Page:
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Hawking as one of Arewa’s problems


Hawking is one of the most common forms of child labour in Nigeria, yet it’s been forgotten and neglected. In fact, it has already become part of the normal activities of our modern-day societies. It is more rampant among girl-children, and sadly, often results in the involuntary recruitment of many prostitutes and immoral mothers due to their high vulnerability to emotional and physical abuse.
According to a report by Nigeria’s National Bureau of Statistics and UNICEF, more than half of 79 million children between the ages of 5 and 17 are put to work, including in hazardous conditions. And, according to the most recent statement by the International Labour Organization (ILO), at least 43% of Nigerian children are trapped in various forced labour despite international conventions banning it. The statement further unveiled that children as young as 5-10 years are being put to work. This shows that in every 3 Nigerian children, more than 1 is involved in forced labour, hawking inclusive.

There have been a lot of arguments as to whether hawking should be banned or modernised. Some view it as an opportunity and should be encouraged and modernised. They even went further to state its economic benefits, especially of tackling idleness and of reducing the rate of unemployment. Some even suggest the need to bring innovative thinking into the system, by giving the hawkers the opportunity to run shops and by specifying streets that hawking can be allowed, especially in the cities. This, however, views hawking attributed to only the older ages while this piece is more concerned with hawking as it relates to children.
Many of us reading this must have witnessed such practices, they must have been approached by a young girl in one of the filling stations, security checkpoints, or holdups chanting “Mallam za ka sayi gyada, za ka sayi pure water, Hajiya a kawo Kwai ne, Oga I get cold drinks, Alhaji akwai burodin tsaraba fa” and so many statements in similar language. Apart from this, take a look at our workshops; carpentry, tailoring or welding, nearly all of them have a fixed young lady that is selling food to them. Most of these young women get vulnerable to abuses or become demoralised by their religious, cultural and societal values in such settings. This is why I am always surprised when I read comments on Gender-Based Violence (GBV) advocacies overlooking hawking, even when it is obviously part and parcel of the problem.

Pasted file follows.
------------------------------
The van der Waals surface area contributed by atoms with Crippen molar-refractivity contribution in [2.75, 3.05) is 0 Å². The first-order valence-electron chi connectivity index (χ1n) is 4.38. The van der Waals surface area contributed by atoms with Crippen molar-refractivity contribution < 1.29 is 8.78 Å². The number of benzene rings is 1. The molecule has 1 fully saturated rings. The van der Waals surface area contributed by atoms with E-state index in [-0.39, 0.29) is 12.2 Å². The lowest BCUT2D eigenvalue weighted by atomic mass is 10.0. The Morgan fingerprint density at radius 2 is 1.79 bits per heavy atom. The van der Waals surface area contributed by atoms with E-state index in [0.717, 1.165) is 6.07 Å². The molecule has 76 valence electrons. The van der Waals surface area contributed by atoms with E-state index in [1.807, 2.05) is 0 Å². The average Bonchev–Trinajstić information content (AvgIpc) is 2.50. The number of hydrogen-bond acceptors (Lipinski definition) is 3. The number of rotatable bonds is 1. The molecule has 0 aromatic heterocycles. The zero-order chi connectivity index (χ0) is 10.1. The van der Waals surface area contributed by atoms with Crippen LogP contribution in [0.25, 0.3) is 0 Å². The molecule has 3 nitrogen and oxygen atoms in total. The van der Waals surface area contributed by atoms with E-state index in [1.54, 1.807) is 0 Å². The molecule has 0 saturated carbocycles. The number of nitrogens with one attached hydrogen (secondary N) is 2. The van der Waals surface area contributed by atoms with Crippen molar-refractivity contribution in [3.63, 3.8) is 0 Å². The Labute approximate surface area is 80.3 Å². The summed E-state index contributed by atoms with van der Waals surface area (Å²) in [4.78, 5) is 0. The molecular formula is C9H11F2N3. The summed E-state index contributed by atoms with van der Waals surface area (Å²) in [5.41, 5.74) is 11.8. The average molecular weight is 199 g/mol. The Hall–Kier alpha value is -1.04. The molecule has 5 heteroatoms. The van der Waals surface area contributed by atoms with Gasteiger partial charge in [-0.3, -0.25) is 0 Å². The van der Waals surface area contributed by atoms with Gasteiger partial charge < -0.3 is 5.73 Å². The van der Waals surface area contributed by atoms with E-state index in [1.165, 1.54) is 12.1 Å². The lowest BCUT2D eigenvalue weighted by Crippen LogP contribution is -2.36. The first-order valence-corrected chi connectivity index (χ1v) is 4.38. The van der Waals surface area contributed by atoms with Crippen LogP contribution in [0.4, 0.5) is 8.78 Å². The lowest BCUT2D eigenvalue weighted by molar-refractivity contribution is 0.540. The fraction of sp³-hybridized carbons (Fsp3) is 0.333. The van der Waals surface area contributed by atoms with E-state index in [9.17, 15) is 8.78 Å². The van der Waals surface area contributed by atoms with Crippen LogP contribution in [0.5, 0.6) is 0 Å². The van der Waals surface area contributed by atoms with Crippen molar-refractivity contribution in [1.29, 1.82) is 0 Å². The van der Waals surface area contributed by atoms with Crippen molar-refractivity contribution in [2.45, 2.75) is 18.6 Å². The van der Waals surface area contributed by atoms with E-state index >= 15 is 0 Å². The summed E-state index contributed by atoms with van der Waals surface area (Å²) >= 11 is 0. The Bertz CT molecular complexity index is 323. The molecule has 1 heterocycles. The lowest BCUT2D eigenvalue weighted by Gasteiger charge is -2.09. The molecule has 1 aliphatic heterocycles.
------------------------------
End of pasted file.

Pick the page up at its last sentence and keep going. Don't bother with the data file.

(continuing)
It is without doubt that hawking activities have many visible negative effects on the children including but not limited to, depriving them of school opportunities, forcing them to acquire immoral values and behaviours, exposing them to violence, physical, emotional and mental harm. It also traps them in intergenerational cycles of poverty.
As for the root cause of hawking, poverty has been widely accepted to be the major cause. Most of the time, mothers have been more associated with the act of sending their children to hawk. Despite tagging mothers to be the most caring people due to their unconditional love for their children, they still send them to hawk. This can only be explained by the popularly known African proverb that says “When you see a rat running into a fire, then know that what it is running away from is hotter than the fire.”
Hawking among children should, therefore, be completely banned by making provision for alternatives to their mothers.

There’s the need to equip mothers with several skills and knowledge and how to go about it in establishing viable businesses. There’s the need to innovatively empower mothers with various businesses that could be done at home, especially items that could be produced locally, as for consumptions, it mustn’t be only locally.
This would undoubtedly create sustainable and decent means of earning a living for mothers and in return, save the children. It is believed that an empowered and self-reliant mother saves a vulnerable child than anyone else even if it is his father.
Atiyaye is the founder and the General Coordinator of the Humanitarian Network for Northern Nigeria (HNNN), he wrote this from Potiskum, Yobe State and could be reached via


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